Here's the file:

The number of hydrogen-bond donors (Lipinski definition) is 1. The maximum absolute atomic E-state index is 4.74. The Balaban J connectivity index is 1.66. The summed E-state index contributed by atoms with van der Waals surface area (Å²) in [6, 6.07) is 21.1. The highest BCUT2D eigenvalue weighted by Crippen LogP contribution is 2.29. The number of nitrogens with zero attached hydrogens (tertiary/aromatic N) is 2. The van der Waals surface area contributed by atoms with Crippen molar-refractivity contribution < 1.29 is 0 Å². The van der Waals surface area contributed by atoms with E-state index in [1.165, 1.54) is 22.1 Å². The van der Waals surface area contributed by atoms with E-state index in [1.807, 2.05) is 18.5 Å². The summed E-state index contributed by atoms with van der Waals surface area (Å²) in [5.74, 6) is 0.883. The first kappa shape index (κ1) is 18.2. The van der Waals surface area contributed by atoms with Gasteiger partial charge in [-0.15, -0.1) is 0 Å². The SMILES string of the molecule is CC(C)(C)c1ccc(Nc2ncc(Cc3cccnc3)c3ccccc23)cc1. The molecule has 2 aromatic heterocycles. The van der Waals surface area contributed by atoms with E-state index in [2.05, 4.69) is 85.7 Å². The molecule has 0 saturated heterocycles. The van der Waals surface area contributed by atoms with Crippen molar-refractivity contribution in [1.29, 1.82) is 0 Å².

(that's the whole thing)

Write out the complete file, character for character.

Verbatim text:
The number of hydrogen-bond donors (Lipinski definition) is 1. The maximum absolute atomic E-state index is 4.74. The Balaban J connectivity index is 1.66. The summed E-state index contributed by atoms with van der Waals surface area (Å²) in [6, 6.07) is 21.1. The highest BCUT2D eigenvalue weighted by Crippen LogP contribution is 2.29. The number of nitrogens with zero attached hydrogens (tertiary/aromatic N) is 2. The van der Waals surface area contributed by atoms with Crippen molar-refractivity contribution < 1.29 is 0 Å². The van der Waals surface area contributed by atoms with E-state index in [1.165, 1.54) is 22.1 Å². The van der Waals surface area contributed by atoms with E-state index in [1.807, 2.05) is 18.5 Å². The summed E-state index contributed by atoms with van der Waals surface area (Å²) in [5.74, 6) is 0.883. The first kappa shape index (κ1) is 18.2. The van der Waals surface area contributed by atoms with Gasteiger partial charge in [-0.15, -0.1) is 0 Å². The SMILES string of the molecule is CC(C)(C)c1ccc(Nc2ncc(Cc3cccnc3)c3ccccc23)cc1. The molecule has 2 aromatic heterocycles. The van der Waals surface area contributed by atoms with E-state index in [2.05, 4.69) is 85.7 Å². The molecule has 0 saturated heterocycles. The van der Waals surface area contributed by atoms with Crippen molar-refractivity contribution in [1.29, 1.82) is 0 Å².